Next up was Brendan Davies earth-shattering sub 20 hour 100 mile performance, or rather 108 mile if we want to be exact about how long this course is. Brendan flew into the 103km mark in 10:43 and from there we knew it was on. To clock 19:27 is an outstanding effort in what is also his first 100 miler. Brendan is a class athlete who can shout PBs across all distances that as runners we’d give our right arms for, and it will be interesting to see what next for the man from Woodstock Runners. If you’re looking for two of Australia’s male ultra runners of the year, you could barely split a grain of rice between Clarkey and Brendan.
The next record to go was the women’s 100km, and it will be interesting to see what race director Dave Byrnes does here as it depends upon your opinion. Technically, new girl on the block, Gill Fowler was the first into Yarramalong over the 100kms in 12:22, but she was entered into the 100 miler. Winner of the ladies 100km race was Beth Cardelli who came in 14 minutes later in 12:36. Some would say Gill is the fastest female at GNW over 100kms and Beth won the 100kms. Others will say that Beth is the 100km record holder as Gill was entered into another race. Whatever your opinion (and it’s not ours to judge), both girls showed class to come in under the previous record and stroll into the finish without their headtorches.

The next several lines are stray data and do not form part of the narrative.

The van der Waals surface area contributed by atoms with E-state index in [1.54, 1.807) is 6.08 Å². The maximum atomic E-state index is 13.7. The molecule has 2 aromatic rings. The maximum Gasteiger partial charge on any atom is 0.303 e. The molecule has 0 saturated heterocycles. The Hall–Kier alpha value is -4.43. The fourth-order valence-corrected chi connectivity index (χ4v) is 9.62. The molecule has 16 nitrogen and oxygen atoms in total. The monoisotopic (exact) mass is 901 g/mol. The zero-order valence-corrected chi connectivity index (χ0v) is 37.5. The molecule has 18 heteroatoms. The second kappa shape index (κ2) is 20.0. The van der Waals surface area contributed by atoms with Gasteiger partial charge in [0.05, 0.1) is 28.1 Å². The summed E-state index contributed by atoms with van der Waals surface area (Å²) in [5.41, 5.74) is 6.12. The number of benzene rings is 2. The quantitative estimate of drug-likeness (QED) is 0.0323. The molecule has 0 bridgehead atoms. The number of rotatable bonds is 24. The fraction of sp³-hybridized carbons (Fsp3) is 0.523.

And finally, the word of the day goes to Gill Fowler for her dazzling 100 mile win and new ladies record, plus a gold medal in a time of 23:58. We mentioned Gill in our pre-race write-up as a dark horse to watch and that she could be there to pick up the pieces should things falter at the front. Well, not only did she pick them up, she threw them around, re-arranged them and shoved it all back in our face. What an amazing performance from someone who is well-known on the rogaining circuit and has competed at the World Championships.
We took some time with Gill to get a bit more background on her, where she came from and how she thought her race would pan out…
Tell us a little bit more about yourself and your rogaine background?